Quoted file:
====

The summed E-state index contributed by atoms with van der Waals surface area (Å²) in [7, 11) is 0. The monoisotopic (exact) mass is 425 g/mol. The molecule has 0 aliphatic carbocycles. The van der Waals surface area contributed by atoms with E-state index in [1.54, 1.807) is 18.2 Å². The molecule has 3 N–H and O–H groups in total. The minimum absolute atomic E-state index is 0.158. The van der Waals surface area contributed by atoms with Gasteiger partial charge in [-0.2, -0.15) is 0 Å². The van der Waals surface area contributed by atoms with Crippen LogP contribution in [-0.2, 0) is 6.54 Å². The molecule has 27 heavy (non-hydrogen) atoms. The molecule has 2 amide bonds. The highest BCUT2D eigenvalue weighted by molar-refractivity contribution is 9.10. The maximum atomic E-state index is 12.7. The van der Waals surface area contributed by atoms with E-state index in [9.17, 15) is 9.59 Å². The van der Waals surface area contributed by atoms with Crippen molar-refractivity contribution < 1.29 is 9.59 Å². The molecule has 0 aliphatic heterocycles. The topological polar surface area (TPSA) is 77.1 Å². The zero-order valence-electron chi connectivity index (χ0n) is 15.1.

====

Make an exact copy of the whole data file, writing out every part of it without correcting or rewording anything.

The summed E-state index contributed by atoms with van der Waals surface area (Å²) in [7, 11) is 0. The monoisotopic (exact) mass is 425 g/mol. The molecule has 0 aliphatic carbocycles. The van der Waals surface area contributed by atoms with E-state index in [1.54, 1.807) is 18.2 Å². The molecule has 3 N–H and O–H groups in total. The minimum absolute atomic E-state index is 0.158. The van der Waals surface area contributed by atoms with Gasteiger partial charge in [-0.2, -0.15) is 0 Å². The van der Waals surface area contributed by atoms with Crippen LogP contribution in [-0.2, 0) is 6.54 Å². The molecule has 27 heavy (non-hydrogen) atoms. The molecule has 2 amide bonds. The highest BCUT2D eigenvalue weighted by molar-refractivity contribution is 9.10. The maximum atomic E-state index is 12.7. The van der Waals surface area contributed by atoms with E-state index in [9.17, 15) is 9.59 Å². The van der Waals surface area contributed by atoms with Crippen molar-refractivity contribution < 1.29 is 9.59 Å². The molecule has 0 aliphatic heterocycles. The topological polar surface area (TPSA) is 77.1 Å². The zero-order valence-electron chi connectivity index (χ0n) is 15.1.